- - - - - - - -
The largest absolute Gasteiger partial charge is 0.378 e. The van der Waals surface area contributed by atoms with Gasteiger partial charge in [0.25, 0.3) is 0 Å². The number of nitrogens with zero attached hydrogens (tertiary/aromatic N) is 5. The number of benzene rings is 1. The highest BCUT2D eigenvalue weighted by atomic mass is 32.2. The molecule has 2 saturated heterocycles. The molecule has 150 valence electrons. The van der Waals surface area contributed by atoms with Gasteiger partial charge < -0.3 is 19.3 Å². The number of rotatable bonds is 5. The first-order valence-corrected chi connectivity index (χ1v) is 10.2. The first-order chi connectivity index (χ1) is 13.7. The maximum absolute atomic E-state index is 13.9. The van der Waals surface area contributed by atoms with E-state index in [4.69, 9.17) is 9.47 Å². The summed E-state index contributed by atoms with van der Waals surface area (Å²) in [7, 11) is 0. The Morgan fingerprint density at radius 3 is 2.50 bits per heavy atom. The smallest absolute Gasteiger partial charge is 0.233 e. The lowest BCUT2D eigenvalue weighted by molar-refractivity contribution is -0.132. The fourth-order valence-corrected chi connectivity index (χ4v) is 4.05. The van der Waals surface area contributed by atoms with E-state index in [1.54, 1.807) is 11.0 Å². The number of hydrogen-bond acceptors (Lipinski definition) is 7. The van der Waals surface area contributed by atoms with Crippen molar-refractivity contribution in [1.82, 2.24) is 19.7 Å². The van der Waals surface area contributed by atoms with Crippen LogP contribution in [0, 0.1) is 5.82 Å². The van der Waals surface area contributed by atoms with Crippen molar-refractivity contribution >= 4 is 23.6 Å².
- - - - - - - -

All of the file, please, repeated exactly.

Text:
The largest absolute Gasteiger partial charge is 0.378 e. The van der Waals surface area contributed by atoms with Gasteiger partial charge in [0.25, 0.3) is 0 Å². The number of nitrogens with zero attached hydrogens (tertiary/aromatic N) is 5. The number of benzene rings is 1. The highest BCUT2D eigenvalue weighted by atomic mass is 32.2. The molecule has 2 saturated heterocycles. The molecule has 150 valence electrons. The van der Waals surface area contributed by atoms with Gasteiger partial charge < -0.3 is 19.3 Å². The number of rotatable bonds is 5. The first-order valence-corrected chi connectivity index (χ1v) is 10.2. The first-order chi connectivity index (χ1) is 13.7. The maximum absolute atomic E-state index is 13.9. The van der Waals surface area contributed by atoms with E-state index in [4.69, 9.17) is 9.47 Å². The summed E-state index contributed by atoms with van der Waals surface area (Å²) in [7, 11) is 0. The Morgan fingerprint density at radius 3 is 2.50 bits per heavy atom. The smallest absolute Gasteiger partial charge is 0.233 e. The lowest BCUT2D eigenvalue weighted by molar-refractivity contribution is -0.132. The fourth-order valence-corrected chi connectivity index (χ4v) is 4.05. The van der Waals surface area contributed by atoms with E-state index in [1.54, 1.807) is 11.0 Å². The number of hydrogen-bond acceptors (Lipinski definition) is 7. The van der Waals surface area contributed by atoms with Crippen molar-refractivity contribution in [1.82, 2.24) is 19.7 Å². The van der Waals surface area contributed by atoms with Crippen LogP contribution in [0, 0.1) is 5.82 Å². The van der Waals surface area contributed by atoms with Crippen molar-refractivity contribution >= 4 is 23.6 Å².